In his Feb. 27 email, Tarazi wrote: “Unfortunately, despite the fact that I explicitly said do not provide student identification information, and that it is illegal to provide, the disclosed Excel file contains within it every single discipline record for every single student by name and student ID for the entire district from 2017-2022. This amounts to the personal discipline records of about 4,240 students. For each student, the file contains personal information like: the student’s name, student ID number, gender, race code and description, disability code and description, LEP status and description, whether the student is ESL, or has an IEP, the incident date, time, incident description, and what disciplinary actions were taken by the school towards that student.”

Tarazi’s email said he didn’t open the file attachment until after he had forwarded it to “a number of others who were similarly interested in looking at the data.”

The email was forwarded to seven people, including two members of Hilliard City Council, two teachers, two parents and board member Zach Vorst, before he realized the file contained personal information, according to Tarazi.

“I have since contacted those individuals and asked them to delete the emailed files,” Tarazi wrote. “Nevertheless, this data breach represents a stunning act of incompetence on the part of the district administration and should have never happened. There obviously needs to be immediate accountability and transparency to make sure this never happens again.”

“Our attorney spokes to the recipient of the information and confirmed the records had been destroyed,” Raterman said. “We appreciate the recipient’s assistance in protecting the data of our students.”

The information did not include Social Security numbers, birth dates, addresses or phone numbers, Raterman said.

“This was not a target targeting any individual student in the district,” she said. “Instead, this was part of a large data pull, including aggregate student data, professional development records, financial records and more.”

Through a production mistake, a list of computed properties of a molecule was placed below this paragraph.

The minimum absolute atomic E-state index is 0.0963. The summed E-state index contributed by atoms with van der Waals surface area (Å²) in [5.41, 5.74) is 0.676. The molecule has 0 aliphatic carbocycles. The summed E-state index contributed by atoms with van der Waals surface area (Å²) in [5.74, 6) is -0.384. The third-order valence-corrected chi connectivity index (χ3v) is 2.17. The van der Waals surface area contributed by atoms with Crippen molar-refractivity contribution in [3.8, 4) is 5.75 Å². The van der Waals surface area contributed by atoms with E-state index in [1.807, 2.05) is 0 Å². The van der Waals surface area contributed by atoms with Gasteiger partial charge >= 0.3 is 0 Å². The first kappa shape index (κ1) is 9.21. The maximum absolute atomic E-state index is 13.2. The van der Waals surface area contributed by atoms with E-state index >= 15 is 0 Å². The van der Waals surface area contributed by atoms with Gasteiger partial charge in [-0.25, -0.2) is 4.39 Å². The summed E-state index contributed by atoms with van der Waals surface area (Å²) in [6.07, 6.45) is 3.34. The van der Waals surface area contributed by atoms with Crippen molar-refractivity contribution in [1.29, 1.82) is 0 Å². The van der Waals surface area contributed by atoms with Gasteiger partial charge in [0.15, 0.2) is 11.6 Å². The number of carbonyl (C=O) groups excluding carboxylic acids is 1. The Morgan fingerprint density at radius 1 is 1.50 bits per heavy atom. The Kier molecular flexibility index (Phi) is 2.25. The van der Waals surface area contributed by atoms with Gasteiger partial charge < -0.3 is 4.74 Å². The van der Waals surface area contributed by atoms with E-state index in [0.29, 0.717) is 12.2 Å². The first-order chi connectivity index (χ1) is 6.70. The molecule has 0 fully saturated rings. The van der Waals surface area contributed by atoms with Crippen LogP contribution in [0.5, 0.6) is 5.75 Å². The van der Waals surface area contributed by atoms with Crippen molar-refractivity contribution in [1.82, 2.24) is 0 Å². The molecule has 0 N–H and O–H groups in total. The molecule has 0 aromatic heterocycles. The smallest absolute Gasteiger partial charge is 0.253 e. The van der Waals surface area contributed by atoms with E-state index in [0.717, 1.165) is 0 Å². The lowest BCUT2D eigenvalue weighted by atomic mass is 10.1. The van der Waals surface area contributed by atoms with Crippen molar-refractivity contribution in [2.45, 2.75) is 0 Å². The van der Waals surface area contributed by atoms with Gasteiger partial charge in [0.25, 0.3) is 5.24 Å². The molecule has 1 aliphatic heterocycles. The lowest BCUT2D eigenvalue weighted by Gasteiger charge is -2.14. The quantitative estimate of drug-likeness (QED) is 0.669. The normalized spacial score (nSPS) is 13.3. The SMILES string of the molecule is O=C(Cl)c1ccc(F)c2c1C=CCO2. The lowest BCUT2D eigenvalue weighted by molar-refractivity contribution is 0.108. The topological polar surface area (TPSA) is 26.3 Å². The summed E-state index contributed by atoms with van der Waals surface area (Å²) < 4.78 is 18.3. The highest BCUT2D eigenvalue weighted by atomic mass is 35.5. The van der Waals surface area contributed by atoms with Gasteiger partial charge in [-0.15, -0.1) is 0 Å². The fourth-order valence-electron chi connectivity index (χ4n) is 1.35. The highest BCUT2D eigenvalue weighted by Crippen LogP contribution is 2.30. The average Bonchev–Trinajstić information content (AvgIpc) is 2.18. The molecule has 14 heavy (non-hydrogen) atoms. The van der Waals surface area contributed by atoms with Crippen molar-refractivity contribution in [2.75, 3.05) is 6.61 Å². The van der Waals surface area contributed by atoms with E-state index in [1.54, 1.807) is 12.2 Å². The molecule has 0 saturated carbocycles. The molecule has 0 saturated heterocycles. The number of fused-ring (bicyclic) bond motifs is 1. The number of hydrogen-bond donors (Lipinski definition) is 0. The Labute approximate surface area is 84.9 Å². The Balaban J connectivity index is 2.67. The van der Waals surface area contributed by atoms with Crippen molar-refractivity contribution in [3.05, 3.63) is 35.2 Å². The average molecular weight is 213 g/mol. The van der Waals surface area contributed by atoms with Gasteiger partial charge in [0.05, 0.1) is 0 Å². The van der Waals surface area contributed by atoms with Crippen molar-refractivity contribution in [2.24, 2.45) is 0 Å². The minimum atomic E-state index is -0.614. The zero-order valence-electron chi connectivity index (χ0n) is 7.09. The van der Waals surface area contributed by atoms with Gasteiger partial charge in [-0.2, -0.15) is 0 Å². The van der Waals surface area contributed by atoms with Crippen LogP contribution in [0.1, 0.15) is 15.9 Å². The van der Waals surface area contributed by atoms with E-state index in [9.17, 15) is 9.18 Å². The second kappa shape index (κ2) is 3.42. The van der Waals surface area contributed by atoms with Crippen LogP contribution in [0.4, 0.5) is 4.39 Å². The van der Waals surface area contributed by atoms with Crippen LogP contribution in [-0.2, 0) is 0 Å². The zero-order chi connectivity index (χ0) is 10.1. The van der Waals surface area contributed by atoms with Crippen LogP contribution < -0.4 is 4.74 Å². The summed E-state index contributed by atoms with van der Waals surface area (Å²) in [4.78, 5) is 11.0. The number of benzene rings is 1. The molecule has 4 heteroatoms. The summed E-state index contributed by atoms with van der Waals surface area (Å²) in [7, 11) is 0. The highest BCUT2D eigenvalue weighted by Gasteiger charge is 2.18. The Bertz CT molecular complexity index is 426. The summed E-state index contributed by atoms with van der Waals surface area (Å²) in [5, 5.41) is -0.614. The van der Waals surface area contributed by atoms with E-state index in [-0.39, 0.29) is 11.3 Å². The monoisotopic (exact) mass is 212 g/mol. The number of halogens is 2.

The district notified most affected students and parents by email Feb. 27, and it contacted those for whom the district has no email by mail, Raterman said.

Parents also were provided a telephone number to reach the district, Stewart said.

Among the 80 or so families who called Feb. 28, most accepted the incident as a mistake after learning that no student was “targeted” but rather information about all students who had been disclosed, Stewart said.

Murdoch offered a public apology Feb. 28 and shared that her child’s name was included in the file.

“I’m deeply sorry,” Murdoch said.

There is no criminal liability for violating FERPA, so lawsuits against the district would be unlikely, according to Fred Gittes, a Columbus attorney with expertise in open records.

But it is possible, if complaints were filed with the US Department of Education, for an administrative remedy, Gittes said. If an investigation were ordered and certain factors, such as whether it was a repeat violation, were found, federal funding could be withheld as a consequence, he said.

kcorvo@thisweeknews.com

@ThisWeekCorvo